Server management remains a necessary and occasionally cumbersome task. It’s especially difficult with remote servers or headless servers. Thankfully, there’s Secure Shell (SSH). Secure Shell is a network protocol that allows for network services to run over an unsecured network.
So here are some easy tips for remotely manage a Linux server via SSH, from connection to installing software and file transfers.
Preparing Your Server to Accept SSH
Before you begin managing your Linux server via SSH, you’ll have to prepare your server to allow SSH connections. I have a headless dedicated Plex media server. Lacking a monitor and peripherals, I use SSH to manage my server. When installing or updating software and transferring files, I simply SSH into my server. My exact set up is a ThinkServer TS140 running Ubuntu 16.04 LTS. Depending on your hardware and Linux distribution, prepping for SSH may vary slightly.
To prep your Linux server to accept incoming connections, you’ll need to install a remote login tool for the SSH protocol. One of the most common is OpenSSH. On Debian-based distributions, OpenSSH is available via the main repositories. Open a new terminal (Ctrl + Alt + T) and enter the following command:
sudo apt-get update
This performs an update and ensures you’ve got the latest repositories. Before proceeding to install OpenSSH, also check for any upgrades. In a terminal, run:
sudo apt-get upgrade
Once you’ve updated and upgraded, open a new command line and enter:
sudo apt-get install openssh-server
Configuring Your Server SSH Settings
After Open SSH has been installed server side, you can edit basic configuration info. Pull up a fresh terminal and enter the following string to open the SSH config file:
sudo nano /etc/ssh/sshd_config
Here you can specify various settings. By default your SSH server will operate on port 22. So, for instance, you can manually change the port from 22 to a port of your choosing. Additionally, you may increase security by entering a maximum login number. Under Port, find the line MaxAuthTries. You can input any number here. So to make a maximum login attempt count of four, enter:
After installing OpenSSH, the SSH server should be running. But to check, simply open a terminal and run:
sudo service ssh status
This should return a message that SSH is enabled. To start SSH, open a command line and enter:
sudo service ssh start
And to stop SSH from running, run:
sudo service ssh stop
Remotely Accessing a Linux Server via SSH
Now that SSH is installed and running, you can connect remotely. If you’re logging into a Linux server remotely, you’ll need the IP address of the server. This should be 192.168.0.x. Armed with the Linux server IP address, you’ll also need a means of logging in via SSH from a different machine. There are several methods for logging in remotely with SSH.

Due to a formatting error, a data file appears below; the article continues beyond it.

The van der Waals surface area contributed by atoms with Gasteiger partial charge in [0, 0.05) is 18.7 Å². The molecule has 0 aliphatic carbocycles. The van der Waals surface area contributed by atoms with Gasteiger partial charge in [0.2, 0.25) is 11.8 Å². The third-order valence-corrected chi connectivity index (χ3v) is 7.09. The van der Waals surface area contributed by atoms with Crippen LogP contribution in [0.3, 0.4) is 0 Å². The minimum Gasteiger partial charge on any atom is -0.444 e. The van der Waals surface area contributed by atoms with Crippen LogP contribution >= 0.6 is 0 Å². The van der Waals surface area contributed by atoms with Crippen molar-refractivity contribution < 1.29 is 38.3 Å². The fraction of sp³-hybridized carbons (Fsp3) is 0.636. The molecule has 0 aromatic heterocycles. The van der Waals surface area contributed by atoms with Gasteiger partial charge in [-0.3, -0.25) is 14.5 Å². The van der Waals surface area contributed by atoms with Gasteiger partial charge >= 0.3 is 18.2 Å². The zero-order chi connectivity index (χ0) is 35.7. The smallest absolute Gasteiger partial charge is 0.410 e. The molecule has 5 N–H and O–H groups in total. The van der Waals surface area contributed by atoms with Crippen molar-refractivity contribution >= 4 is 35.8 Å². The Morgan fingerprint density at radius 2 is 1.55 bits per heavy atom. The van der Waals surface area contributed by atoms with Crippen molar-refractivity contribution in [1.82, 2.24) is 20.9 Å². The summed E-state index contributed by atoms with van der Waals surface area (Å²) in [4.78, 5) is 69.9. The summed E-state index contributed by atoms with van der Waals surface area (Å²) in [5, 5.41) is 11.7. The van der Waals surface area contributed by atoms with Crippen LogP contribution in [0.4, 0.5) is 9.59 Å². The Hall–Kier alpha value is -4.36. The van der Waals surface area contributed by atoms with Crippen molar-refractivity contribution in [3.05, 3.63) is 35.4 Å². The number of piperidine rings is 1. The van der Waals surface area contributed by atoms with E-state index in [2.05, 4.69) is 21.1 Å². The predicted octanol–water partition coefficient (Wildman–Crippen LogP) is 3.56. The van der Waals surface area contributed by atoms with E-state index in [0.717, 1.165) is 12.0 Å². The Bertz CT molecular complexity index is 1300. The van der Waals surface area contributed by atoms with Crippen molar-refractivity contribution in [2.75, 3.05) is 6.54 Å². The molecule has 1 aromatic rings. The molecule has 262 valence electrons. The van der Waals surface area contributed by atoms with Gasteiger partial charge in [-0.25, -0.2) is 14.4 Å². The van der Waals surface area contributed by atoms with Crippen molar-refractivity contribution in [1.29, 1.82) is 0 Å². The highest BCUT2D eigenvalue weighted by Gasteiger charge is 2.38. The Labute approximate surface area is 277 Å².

Using SSH on Unix-Based Operating Systems
If you’re using a Unix-based system like Linux, macOS, or FreeBSD, SSH is available in the command line. In a terminal, run:
ssh [remote host]
…where [remote host] is the IP address you’re accessing. If your username differs on the remote system, you can specify the exact username by entering:
ssh [remote username]@[remote host]
After entering this, you’ll be asked if you want to continue connecting. Then you’ll be prompted to enter your username and then asked for your password.
Alternately, if you’d like to skip the command line altogether, you can log into your Linux server via the network. On a Linux machine, navigate to Connect to Server and enter your ssh://[IP address]. You’ll be asked to provide your username and password.
The main advantage of this method is that you’ll have complete graphical folder navigation. This is called SSH File Transfer Protocol, or SFTP. This makes file transfers much easier. Since my Linux server is a dedicated Plex server, unless I’m performing updates, I usually use SFTP.
SSH With PuTTY
If you’re using a PC or Mac, you’ll need an SSH client. PuTTY is probably the most well-known SSH client. Install PuTTY on your PC, macOS, or Linux machine. With PuTTY open, look under Session and in the box labeled Host Name, enter your IP address. Make sure to specify the correct port. If using the default, leave this as 22.
Now you should see a terminal with a login prompt. Enter your Linux server username here.
Once you’ve entered your username, you’ll be prompted for a password if you’ve got your Linux server password-protected. Enter that and you should see a welcome message with information about your system and a command line like you’d see on your Linux server.
Alternate SSH Clients
Although PuTTY remains the most popular SSH client, there are loads of alternatives. My top pick is Bitvise (Windows only). The reason? It includes not only the command line interface for remotely managing a Linux server via SSH, but SFTP capabilities. Thus, it’s perfect for both file transfers and general management. When I need to simply update or perform a reboot, I use Bitvise SSH Client for command line access. But for file transfers, I use the graphical interface.
Like with PuTTY or starting SSH via the command line on Linux, you’ll need to enter your IP address, username, and password.
You’ll recieve a prompt asking if you’d like to accept the session. You can accept for just that session or save for future use. After that, you’ll be asked to input the password of your Linux server that you’re remotely managing.
Plug that in and Bitvise will open both a command line and graphical SSH window.
The SFTP window makes managing file transfers really simple, plus there’s the traditional SSH command line for lots of functionality.